The sun was once more setting by the time the carpenter's brother-in-law reached the bridge at Bogha Ghlas. He saw his sister's cottage ahead, but there was no light inside, nor any sign of motion outside. The approach of any passer-by was usually sufficient to bring his sister outside, but not that day. The 'tap-tap' that had been haunting the man since leaving Luachair had gradually ceased. He threw the planks off his shoulder, and they fell to the ground in a loudly clattering heap. He called for his sister, but heard nothing. Opening the door, the cottage was dark, the fire cold. The bed was occupied, but there was not a living soul about.

Tap tap. Tap tap. The next morning, the carpenter's brother-in-law was hammering a coffin for his sister. And he suddenly remembered what the noise was he had been hearing all the way from Luachair the day before. Tap tap. Tap tap. The noise of his hammer, building a coffin. The noise of the carpenter's hammer, over in Luachair, as it too built a coffin for its master.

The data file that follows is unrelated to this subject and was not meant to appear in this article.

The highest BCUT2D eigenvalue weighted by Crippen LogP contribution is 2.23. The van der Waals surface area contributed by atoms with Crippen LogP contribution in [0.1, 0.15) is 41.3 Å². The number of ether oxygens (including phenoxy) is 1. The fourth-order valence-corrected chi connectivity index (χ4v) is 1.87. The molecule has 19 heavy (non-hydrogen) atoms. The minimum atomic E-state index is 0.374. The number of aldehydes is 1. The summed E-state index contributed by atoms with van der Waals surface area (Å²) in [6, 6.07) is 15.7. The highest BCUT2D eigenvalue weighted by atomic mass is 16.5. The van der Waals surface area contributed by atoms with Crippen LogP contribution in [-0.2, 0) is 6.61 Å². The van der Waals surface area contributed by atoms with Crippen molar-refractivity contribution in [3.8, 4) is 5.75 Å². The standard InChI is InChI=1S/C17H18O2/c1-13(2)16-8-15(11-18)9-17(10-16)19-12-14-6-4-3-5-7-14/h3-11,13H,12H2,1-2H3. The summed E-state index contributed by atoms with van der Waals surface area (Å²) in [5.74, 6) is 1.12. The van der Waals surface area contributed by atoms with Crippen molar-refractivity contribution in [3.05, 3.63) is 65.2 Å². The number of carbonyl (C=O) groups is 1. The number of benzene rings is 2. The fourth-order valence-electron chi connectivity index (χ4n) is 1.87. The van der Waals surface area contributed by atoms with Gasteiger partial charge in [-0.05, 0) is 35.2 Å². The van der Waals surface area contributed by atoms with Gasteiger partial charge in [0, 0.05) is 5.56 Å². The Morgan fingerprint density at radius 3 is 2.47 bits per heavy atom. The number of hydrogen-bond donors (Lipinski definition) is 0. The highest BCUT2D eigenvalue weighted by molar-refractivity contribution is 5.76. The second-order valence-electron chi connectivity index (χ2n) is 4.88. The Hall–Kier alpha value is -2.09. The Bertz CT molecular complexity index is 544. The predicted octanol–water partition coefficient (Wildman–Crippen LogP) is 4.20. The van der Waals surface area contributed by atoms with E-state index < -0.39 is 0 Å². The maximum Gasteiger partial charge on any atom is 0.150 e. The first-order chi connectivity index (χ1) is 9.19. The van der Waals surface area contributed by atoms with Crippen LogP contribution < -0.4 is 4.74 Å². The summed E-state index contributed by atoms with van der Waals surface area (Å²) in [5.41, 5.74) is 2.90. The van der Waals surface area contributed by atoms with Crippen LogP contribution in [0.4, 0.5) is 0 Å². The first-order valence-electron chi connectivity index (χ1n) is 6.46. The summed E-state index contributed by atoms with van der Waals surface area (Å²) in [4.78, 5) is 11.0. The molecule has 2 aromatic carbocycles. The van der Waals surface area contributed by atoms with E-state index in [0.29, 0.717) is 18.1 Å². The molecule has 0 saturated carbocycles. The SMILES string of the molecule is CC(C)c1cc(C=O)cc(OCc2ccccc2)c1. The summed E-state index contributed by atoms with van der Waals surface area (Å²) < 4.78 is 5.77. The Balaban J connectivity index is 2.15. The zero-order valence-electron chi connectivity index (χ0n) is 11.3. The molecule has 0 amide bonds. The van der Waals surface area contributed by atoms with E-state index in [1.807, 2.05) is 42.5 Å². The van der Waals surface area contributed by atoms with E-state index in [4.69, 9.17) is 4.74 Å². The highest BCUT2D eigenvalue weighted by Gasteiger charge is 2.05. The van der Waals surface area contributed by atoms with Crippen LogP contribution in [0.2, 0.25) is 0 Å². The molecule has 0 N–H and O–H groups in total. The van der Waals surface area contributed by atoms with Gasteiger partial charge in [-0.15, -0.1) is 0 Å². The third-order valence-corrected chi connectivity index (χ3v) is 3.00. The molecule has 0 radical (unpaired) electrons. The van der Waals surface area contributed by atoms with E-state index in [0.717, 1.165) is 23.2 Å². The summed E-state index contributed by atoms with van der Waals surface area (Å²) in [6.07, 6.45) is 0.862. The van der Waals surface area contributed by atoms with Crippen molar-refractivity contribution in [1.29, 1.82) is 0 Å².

Out to play

The wind is out to play
come if you dare
I'll blow you down
the street

The rain is out to play
tapping on the window
come if you dare
I'll be all over you

The wind laughs out wild
buffeting the houses
roaring in the chimneys
whipping up the sea

The rain is running
hand in hand
with today's
southerly gale

Oh, it's but February
we're on Average Street today
the light comes at a premium
but the days are longer nonetheless

A sailor from the Great War

Do we know
who you are
that was found
along the shore?

Co leis thu
Who are you with
Where are you from
None now know

Many like you
the sea took
your identity

You were missed
you were found
but none
knew who you were

We know who you are
you were one of the brave
one of the six thousand
setting forth to war

From one of the hundred
townships in Leodhas
or perhaps old Steornabhagh
None now know

A bed waited for you
a warm embrace
from those waiting
to welcome you home

You never came
were you one of those
that was forever lost